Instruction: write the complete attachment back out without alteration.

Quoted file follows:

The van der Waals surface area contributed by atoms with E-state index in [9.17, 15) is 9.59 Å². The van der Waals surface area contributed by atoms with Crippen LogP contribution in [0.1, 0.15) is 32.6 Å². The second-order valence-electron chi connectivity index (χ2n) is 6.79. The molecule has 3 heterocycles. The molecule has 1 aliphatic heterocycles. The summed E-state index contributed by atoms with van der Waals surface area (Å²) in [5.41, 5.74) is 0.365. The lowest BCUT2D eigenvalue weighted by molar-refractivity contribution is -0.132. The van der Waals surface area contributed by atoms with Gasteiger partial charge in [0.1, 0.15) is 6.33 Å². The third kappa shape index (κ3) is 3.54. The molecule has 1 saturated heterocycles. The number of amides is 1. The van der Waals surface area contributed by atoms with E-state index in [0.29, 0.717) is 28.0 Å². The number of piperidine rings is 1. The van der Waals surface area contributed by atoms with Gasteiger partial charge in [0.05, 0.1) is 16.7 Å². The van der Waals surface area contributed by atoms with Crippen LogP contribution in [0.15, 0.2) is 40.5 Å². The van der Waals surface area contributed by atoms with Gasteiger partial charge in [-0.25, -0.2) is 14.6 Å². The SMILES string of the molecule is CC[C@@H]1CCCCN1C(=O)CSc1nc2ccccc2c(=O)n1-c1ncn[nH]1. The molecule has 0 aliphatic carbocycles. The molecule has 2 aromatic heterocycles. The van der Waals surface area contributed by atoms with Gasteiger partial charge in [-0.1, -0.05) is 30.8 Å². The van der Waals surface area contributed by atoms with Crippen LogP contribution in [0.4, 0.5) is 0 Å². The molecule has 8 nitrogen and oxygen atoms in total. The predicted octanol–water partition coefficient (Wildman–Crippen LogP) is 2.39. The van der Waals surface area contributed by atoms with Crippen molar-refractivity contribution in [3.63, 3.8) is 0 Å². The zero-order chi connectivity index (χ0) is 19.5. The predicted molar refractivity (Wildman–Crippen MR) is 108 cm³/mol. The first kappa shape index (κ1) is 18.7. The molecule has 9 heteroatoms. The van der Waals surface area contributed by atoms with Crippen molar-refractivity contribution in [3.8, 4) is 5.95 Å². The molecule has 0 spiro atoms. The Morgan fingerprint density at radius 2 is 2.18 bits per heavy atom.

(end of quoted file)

The van der Waals surface area contributed by atoms with E-state index in [9.17, 15) is 9.59 Å². The van der Waals surface area contributed by atoms with Crippen LogP contribution in [0.1, 0.15) is 32.6 Å². The second-order valence-electron chi connectivity index (χ2n) is 6.79. The molecule has 3 heterocycles. The molecule has 1 aliphatic heterocycles. The summed E-state index contributed by atoms with van der Waals surface area (Å²) in [5.41, 5.74) is 0.365. The lowest BCUT2D eigenvalue weighted by molar-refractivity contribution is -0.132. The van der Waals surface area contributed by atoms with Gasteiger partial charge in [0.1, 0.15) is 6.33 Å². The third kappa shape index (κ3) is 3.54. The molecule has 1 saturated heterocycles. The number of amides is 1. The van der Waals surface area contributed by atoms with E-state index in [0.29, 0.717) is 28.0 Å². The number of piperidine rings is 1. The van der Waals surface area contributed by atoms with Gasteiger partial charge in [0.05, 0.1) is 16.7 Å². The van der Waals surface area contributed by atoms with Crippen LogP contribution in [0.15, 0.2) is 40.5 Å². The van der Waals surface area contributed by atoms with Gasteiger partial charge in [-0.25, -0.2) is 14.6 Å². The SMILES string of the molecule is CC[C@@H]1CCCCN1C(=O)CSc1nc2ccccc2c(=O)n1-c1ncn[nH]1. The molecule has 0 aliphatic carbocycles. The molecule has 2 aromatic heterocycles. The van der Waals surface area contributed by atoms with Gasteiger partial charge in [-0.1, -0.05) is 30.8 Å². The van der Waals surface area contributed by atoms with Crippen LogP contribution in [0.4, 0.5) is 0 Å². The molecule has 8 nitrogen and oxygen atoms in total. The predicted octanol–water partition coefficient (Wildman–Crippen LogP) is 2.39. The van der Waals surface area contributed by atoms with Crippen molar-refractivity contribution in [3.63, 3.8) is 0 Å². The zero-order chi connectivity index (χ0) is 19.5. The predicted molar refractivity (Wildman–Crippen MR) is 108 cm³/mol. The first kappa shape index (κ1) is 18.7. The molecule has 9 heteroatoms. The van der Waals surface area contributed by atoms with Crippen molar-refractivity contribution in [3.8, 4) is 5.95 Å². The molecule has 0 spiro atoms. The Morgan fingerprint density at radius 2 is 2.18 bits per heavy atom.